Unjustified Insanity In Graham Greene's 'The Destructors'

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Unjustified Insanity After the London blitz, during the conclusion of World War 2, many people including families lived in horrible conditions. Many high-class families were poor due to so many bombs hitting their homes and businesses. In “The Destructors” by Graham Greene, Trevor's actions were unjustified because he had no reason to target a specific person. He just wanted to destroy everything in the house to make someone feel the same as he does. Trevor’s actions to destroy Old Misery’s home were not logical, due to Old Misery compassion to the gang. The way T(Trevor) walks about gives a message about how he wants the past back, and he wants the emotion and luxuries that he once had. The actions of Trevor and the boys were below the belt, considering the kindness Old Misery had shown the boys. Regardless of the gang…show more content…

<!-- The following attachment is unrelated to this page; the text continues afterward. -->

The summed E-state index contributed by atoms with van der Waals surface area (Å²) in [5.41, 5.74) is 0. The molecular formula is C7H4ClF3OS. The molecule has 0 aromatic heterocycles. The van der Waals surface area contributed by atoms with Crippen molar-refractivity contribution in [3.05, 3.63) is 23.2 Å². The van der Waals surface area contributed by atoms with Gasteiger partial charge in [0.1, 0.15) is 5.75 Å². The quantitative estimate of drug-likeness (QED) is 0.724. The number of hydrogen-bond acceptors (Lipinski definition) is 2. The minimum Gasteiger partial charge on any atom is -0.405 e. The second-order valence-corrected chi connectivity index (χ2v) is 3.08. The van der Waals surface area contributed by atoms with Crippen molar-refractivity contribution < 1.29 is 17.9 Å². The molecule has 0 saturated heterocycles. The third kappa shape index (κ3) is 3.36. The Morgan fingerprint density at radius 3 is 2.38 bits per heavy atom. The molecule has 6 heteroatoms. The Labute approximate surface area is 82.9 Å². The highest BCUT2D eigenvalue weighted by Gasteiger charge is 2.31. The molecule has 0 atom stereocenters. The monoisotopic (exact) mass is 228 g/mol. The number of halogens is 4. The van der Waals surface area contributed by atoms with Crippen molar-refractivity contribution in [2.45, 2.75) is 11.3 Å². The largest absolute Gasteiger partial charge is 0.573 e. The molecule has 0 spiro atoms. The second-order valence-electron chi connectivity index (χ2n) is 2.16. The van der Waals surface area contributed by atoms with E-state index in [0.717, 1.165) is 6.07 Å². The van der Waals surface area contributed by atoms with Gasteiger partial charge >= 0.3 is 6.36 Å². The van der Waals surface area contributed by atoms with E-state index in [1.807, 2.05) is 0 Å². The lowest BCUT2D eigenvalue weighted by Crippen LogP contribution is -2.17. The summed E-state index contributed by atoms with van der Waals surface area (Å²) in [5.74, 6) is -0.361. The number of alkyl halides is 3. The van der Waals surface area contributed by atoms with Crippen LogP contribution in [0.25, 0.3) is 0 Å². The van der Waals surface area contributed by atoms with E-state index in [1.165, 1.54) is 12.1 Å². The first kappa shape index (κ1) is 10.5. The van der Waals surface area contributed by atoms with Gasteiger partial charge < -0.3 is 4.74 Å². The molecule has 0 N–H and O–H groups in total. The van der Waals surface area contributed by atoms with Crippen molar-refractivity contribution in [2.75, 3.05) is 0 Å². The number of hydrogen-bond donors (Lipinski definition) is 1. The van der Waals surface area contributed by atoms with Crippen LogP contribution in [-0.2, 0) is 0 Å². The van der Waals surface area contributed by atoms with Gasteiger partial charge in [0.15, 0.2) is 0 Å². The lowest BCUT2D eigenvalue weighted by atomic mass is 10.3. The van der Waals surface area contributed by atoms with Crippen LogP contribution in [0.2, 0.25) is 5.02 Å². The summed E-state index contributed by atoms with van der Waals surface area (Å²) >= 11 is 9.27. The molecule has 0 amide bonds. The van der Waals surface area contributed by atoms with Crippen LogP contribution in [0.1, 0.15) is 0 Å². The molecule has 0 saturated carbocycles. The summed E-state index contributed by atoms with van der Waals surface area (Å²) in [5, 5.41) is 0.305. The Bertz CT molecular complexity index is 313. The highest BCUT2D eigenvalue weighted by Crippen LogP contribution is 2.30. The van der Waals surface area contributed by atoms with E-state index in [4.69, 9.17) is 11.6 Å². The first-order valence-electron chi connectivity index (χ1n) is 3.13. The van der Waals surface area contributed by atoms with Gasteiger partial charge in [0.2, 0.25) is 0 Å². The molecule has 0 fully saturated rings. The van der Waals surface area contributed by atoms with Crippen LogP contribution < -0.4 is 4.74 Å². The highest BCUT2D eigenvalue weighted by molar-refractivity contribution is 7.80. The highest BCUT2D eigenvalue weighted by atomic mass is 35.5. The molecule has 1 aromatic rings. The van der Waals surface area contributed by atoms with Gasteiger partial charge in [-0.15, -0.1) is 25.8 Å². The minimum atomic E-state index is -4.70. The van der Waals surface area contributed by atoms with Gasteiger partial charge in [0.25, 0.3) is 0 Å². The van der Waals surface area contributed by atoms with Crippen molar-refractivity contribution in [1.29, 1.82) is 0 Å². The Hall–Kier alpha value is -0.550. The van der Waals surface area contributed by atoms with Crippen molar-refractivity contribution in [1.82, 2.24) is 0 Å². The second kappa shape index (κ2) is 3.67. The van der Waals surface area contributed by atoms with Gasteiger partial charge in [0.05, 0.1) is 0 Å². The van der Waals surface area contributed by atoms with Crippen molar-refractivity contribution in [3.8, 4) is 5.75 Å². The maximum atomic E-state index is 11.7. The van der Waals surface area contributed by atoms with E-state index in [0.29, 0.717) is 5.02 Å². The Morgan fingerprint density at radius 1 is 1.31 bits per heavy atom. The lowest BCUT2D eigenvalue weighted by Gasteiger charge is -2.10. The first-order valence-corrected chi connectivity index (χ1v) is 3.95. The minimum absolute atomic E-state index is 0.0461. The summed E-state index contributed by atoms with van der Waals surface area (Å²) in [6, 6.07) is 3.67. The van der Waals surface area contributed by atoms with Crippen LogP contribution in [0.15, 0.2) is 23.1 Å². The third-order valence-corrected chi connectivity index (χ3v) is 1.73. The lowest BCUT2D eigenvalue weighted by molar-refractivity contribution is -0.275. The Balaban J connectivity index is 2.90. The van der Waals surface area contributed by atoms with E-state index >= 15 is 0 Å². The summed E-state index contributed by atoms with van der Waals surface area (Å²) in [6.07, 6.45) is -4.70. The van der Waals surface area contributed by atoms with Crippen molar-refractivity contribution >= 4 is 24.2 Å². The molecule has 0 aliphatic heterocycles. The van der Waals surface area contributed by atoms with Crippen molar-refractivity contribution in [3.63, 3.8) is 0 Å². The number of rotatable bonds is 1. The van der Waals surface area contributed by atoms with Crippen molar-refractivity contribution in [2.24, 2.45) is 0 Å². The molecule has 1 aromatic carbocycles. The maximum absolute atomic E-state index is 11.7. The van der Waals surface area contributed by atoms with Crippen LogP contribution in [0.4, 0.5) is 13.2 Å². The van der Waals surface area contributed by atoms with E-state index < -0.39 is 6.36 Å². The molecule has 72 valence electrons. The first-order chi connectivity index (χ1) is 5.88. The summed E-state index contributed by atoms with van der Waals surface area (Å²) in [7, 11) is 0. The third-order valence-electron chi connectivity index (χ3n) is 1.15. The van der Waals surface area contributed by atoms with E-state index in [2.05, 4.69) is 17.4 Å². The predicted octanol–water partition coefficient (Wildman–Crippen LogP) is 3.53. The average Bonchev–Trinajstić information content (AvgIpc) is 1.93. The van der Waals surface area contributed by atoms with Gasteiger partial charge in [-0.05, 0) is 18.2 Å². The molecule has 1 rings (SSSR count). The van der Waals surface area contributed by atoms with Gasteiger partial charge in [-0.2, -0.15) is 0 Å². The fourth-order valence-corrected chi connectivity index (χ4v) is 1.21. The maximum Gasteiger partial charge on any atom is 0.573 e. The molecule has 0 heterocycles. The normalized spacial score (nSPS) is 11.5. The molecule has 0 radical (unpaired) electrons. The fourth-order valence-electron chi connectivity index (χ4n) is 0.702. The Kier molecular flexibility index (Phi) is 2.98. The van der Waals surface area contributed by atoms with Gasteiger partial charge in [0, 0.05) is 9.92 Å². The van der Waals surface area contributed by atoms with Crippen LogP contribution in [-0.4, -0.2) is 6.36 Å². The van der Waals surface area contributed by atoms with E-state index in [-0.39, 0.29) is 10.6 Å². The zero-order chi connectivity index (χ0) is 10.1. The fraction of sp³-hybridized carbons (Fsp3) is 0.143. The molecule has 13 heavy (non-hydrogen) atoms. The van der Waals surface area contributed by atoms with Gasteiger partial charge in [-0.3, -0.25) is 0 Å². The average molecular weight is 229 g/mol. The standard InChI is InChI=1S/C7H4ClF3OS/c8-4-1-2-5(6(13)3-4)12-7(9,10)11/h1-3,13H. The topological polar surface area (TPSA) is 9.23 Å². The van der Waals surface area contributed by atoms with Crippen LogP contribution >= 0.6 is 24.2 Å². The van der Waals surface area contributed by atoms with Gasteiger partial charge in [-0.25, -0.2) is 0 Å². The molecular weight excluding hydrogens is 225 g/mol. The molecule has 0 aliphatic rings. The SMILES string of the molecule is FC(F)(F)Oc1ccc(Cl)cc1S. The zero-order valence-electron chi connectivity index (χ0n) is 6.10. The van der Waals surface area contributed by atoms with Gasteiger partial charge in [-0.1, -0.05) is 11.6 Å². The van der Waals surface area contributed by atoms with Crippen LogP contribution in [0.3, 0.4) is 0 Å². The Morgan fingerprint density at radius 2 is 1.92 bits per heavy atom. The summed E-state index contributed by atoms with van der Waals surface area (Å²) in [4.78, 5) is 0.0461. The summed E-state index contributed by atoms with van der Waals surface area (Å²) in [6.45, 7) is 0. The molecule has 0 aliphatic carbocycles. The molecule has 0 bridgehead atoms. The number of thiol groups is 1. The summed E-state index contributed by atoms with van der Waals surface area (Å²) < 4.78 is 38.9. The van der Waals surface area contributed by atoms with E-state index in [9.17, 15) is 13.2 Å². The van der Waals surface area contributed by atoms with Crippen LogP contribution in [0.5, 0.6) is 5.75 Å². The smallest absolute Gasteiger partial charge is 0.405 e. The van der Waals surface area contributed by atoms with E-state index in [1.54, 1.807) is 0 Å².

T tries to recreate his feelings by creating something else, “destruction after all is a form of creation”( Greene 55). While Trevor didn’t mean anything “personal”(Greene 60) that doesn't mean it’s ok to go to extremes by demolishing a house to feel better about what he lost. When T, a teenage boy, talks about his plan to tear down the house, and throws a fit when it is almost ruined it indicates a level of mental instability. The way Greene tells the story, Trevor's sanity was stolen from him, and he wants everything back but reacts to it in an insane/unjustified way. Trevor's insanity makes him feel like he has to make someone feel horrible about what had happened to them to make himself feel better. In “The Destructors” by Graham Greene, T’s actions aren’t even close to being justified. Instead, he should have been grateful due to the courtesy and generosity of Old Misery. Works Cited Greene, Graham. "The Destructors." Perrine’s Literature: Structure, Sound, and Sense, edited by Thomas R. Arp, Harcourt Brace College Publishers, 1998, pp.
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